Egypt’s foreign policy will be a balancing act

Tuesday, May 9, 2017

Cairo’s anti-Islamism jars with chief backer Saudi Arabia, but brings it closer to the United Arab Emirates and Russia

Impacts

  • Sisi will seek to enhance his legitimacy by appearing close to US President Donald Trump.
  • Yet Cairo will be reluctant to fulfil US expectations of a wider Sunni Arab alliance with Israel against Iran.
  • Egypt’s softening anti-Islamist stance in Libya may only be applicable to that country.
  • Climate-vulnerable Egypt is unprepared to deal with the impact from climate change, and this will guide its foreign policy in the long-term.
  • Cairo will orient its diplomacy towards securing adaptation aid and holding developed countries to their pledges.

Conclusion

Egyptian President Abdel Fatah el-Sisi yesterday arrived in Bahrain, having previously been in Kuwait and Saudi Arabia. The visit to Riyadh signalled that Sisi and King Salman had mended a months-long rift. The two allies fundamentally need each other: Egypt is too big for Saudi Arabia to allow it to fail, and Egypt’s economic crisis means that it still requires help from the Gulf. Yet spats cannot be avoided. Saudi Arabia focusses on the threat from Iran while Egypt prioritises the fight against political Islam.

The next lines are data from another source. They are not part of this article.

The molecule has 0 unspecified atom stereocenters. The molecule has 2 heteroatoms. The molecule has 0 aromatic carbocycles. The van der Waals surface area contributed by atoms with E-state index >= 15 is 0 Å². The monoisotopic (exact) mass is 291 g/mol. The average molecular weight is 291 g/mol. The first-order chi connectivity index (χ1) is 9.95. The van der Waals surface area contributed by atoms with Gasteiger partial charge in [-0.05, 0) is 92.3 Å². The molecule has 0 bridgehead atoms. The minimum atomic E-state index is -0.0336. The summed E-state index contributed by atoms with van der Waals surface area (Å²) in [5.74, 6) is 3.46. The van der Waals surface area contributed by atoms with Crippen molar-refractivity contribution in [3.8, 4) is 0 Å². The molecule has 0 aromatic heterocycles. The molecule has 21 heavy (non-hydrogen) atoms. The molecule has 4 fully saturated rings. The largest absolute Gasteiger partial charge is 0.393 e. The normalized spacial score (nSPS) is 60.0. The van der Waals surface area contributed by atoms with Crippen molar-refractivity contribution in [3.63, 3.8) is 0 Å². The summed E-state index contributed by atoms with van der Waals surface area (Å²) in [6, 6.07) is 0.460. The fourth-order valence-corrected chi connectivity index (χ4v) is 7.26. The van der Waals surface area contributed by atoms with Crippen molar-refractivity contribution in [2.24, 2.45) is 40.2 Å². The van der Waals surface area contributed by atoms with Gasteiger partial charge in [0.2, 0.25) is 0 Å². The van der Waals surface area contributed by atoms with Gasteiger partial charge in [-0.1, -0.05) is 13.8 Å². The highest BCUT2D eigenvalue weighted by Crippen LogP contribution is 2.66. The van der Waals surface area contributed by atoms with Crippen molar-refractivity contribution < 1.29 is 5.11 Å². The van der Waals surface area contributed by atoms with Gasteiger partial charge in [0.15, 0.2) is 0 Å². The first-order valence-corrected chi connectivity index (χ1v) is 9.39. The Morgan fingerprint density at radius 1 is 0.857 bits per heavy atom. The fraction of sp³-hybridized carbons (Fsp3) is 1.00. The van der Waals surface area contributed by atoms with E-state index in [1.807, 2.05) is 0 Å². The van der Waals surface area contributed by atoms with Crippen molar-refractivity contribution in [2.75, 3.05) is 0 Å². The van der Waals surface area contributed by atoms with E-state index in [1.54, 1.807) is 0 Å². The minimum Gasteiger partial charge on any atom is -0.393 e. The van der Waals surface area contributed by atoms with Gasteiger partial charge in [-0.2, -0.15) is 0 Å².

However, now that the domestic threat from the Muslim Brotherhood has subsided, Cairo may be open to reconsider its previously uncompromising stance: Egypt, Italy, and the United Arab Emirates have been at the heart of efforts to bring anti-Islamist Libyan strongman Khalifa Haftar to the negotiating table.

References

See EGYPT/SAUDI ARABIA: Divergent goals will rock ties - November 7, 2016

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